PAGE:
500 copies were printed and they are apparently almost all sold.

What do you know of the history of the Black Rock centre - for example, when it was built?

World War Two began eight days after the foundation stone for the Black Rock Baby Health Centre was laid by the Sandringham’s Mayor, Fred Yott on the 26th of August 1939.

Fortunately this did not halt the building works and the Mayoress Mrs AJ Steel opened the new centre in November with Sister Ada Bowie in charge. The Sun News Pictorial on November 2nd 1939 led with the headline "Babies by the armful were brought by mothers to the new Baby Health Centre at Black Rock.." and The Age wrote of "Large, light giving windows and well-equipped rooms…".

Dr Vera Scantlebury Brown, Director of Infant Welfare, opened the new Centre and spoke of the importance of Baby Health Centres to the development of the physical, mental, social and spiritual aspects of a child's growth.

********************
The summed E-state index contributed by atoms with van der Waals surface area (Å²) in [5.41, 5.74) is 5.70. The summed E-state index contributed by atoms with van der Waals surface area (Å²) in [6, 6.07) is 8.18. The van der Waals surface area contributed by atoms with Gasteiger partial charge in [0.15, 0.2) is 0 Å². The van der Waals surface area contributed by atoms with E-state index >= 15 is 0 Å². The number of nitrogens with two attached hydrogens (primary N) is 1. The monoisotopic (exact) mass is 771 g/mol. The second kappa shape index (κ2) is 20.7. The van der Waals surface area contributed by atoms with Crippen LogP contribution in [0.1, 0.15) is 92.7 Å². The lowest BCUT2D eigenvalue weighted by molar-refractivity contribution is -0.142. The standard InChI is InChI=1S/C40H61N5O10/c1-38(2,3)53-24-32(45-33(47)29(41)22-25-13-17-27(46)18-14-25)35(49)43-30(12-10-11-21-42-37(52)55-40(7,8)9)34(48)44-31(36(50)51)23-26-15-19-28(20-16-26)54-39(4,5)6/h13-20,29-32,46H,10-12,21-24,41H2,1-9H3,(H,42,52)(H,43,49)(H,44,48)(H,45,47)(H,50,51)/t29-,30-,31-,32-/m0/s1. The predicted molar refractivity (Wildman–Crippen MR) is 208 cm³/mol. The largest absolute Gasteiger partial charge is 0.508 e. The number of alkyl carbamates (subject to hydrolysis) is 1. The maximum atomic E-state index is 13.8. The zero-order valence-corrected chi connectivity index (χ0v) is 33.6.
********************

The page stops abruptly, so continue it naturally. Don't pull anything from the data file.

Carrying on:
The Sandringham Historical Society has a baby’s card from the centre for Rosia Boyd, who may have been a member of the famous Boyd family who had houses in both Edward Street Sandringham and Surf Avenue Beaumaris.

Before 1949, funds to build centres had to be raised by the local community, usually by women and the cost of £1750- was an enormous effort on the heels of the Great Depression.

Black Rock’s Baby Health Centre is an iconic structure in the Moderne style with a projecting semi-circular bay window front, floor to ceiling steel framed windows and steel letters proudly proclaiming its name.

The City of Bayside’s Heritage Review lists the Centre as deserving of Heritage Overlay Protection and notes that it is of historical and aesthetic significance. Even more importantly, the Centre is a significant reminder of Bayside’s social and women’s history, being a prominent example of women’s work both as mothers and Baby Health Centre Sisters.